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FISA Fight Final Score: Surveillance State 1, Bill of Rights 0

Patrick G. Eddington

Financial Surveillance

Just shy of one year ago, the public learned that an FBI agent had conducted a query of the Foreign Intelligence Surveillance Act (FISA) Section 702 database for information on 19,000 American donors to a congressional campaign, among other episodes of 702 database query misconduct. The revelations, contained in a partially declassified Foreign Intelligence Surveillance Court (FISC) opinion, received massive media coverage and condemnation from House and Senate members across the political spectrum. The facts about these domestic surveillance abuses were not then and are not now in dispute.

Yet despite this clear evidence for the need to require a probable cause‐​based warrant to access the stored communications of Americans under FISA Section 702 (and this Senate floor speech on April 19 by Senator Mike Lee (R‑UT) is a legal clinic in that respect), over the last ten days efforts to mandate such a requirement were defeated in both chambers. The final bill, the Reforming Intelligence and Securing America Act (H.R. 7888), was signed into law by President Joe Biden on Saturday, April 20, just hours after a Senate majority stopped every attempt to improve the bill via amendments and passed it by a vote of 60–34.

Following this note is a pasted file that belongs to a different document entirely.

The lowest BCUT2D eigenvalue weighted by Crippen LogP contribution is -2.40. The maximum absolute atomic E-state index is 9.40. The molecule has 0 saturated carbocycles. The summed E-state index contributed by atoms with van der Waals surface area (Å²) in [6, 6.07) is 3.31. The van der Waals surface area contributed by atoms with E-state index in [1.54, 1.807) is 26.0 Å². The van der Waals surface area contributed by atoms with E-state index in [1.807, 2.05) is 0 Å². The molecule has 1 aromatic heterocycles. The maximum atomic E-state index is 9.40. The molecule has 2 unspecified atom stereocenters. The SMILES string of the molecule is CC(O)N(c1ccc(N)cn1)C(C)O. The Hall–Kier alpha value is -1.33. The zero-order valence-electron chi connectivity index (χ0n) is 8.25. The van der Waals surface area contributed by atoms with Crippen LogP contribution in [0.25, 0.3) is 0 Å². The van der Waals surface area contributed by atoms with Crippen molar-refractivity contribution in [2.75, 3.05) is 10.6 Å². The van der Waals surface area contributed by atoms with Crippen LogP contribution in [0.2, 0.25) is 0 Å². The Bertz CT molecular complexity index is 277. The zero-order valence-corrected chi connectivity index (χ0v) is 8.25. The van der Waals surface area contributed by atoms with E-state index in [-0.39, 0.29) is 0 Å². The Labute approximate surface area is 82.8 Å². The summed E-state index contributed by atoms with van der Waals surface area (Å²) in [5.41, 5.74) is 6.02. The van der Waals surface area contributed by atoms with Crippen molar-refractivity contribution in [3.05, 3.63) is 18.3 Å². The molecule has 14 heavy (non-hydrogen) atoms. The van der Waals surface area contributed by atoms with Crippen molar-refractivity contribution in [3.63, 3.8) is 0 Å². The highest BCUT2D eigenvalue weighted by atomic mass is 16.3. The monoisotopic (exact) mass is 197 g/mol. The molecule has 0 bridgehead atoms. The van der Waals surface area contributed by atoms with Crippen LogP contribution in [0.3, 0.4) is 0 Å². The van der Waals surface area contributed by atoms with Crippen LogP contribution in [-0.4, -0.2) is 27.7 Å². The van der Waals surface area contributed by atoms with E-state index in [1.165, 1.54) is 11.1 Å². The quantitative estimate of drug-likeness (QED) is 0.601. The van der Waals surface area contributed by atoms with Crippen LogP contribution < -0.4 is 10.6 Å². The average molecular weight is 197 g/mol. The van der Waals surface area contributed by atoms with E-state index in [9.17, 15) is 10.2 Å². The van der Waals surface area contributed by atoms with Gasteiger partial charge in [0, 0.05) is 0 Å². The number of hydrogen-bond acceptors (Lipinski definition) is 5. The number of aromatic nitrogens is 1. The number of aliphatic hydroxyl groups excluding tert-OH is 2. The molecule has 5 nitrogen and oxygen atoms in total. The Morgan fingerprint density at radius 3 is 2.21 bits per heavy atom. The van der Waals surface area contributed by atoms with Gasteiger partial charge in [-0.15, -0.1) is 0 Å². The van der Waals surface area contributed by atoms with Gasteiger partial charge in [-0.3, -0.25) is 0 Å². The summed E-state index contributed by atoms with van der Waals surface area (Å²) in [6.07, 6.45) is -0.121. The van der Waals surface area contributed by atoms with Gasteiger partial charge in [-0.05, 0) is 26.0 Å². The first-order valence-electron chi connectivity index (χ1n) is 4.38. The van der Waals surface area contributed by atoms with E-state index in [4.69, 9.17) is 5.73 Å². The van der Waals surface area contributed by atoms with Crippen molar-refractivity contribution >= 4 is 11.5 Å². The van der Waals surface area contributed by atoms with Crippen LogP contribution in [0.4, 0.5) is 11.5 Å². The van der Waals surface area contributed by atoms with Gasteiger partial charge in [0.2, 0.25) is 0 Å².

Even worse, H.R. 7888 actually expands the reach of FISA Section 702 by broadening the definition of “electronic communications service provider” in a way that will encompass cloud‐​based storage companies, among others. That provision was condemned even by former Justice Department lawyers who have argued cases before the FISC.

To the extent that there’s any good news for Bill of Rights defenders in this otherwise outrageous and maddening outcome, it is this: we will do this all over again two years from now. For the first time, the FISA Section 702 provision has been extended for only two years—significantly less than the prior reauthorizations in 2012 and 2018.

The question is, will the outcome be any different the next time around?

Unless surveillance reformers change their approach (i.e., shift from a nonprofit‐​based advocacy and public education effort to a method with more political punch), the results may be the same or even worse.

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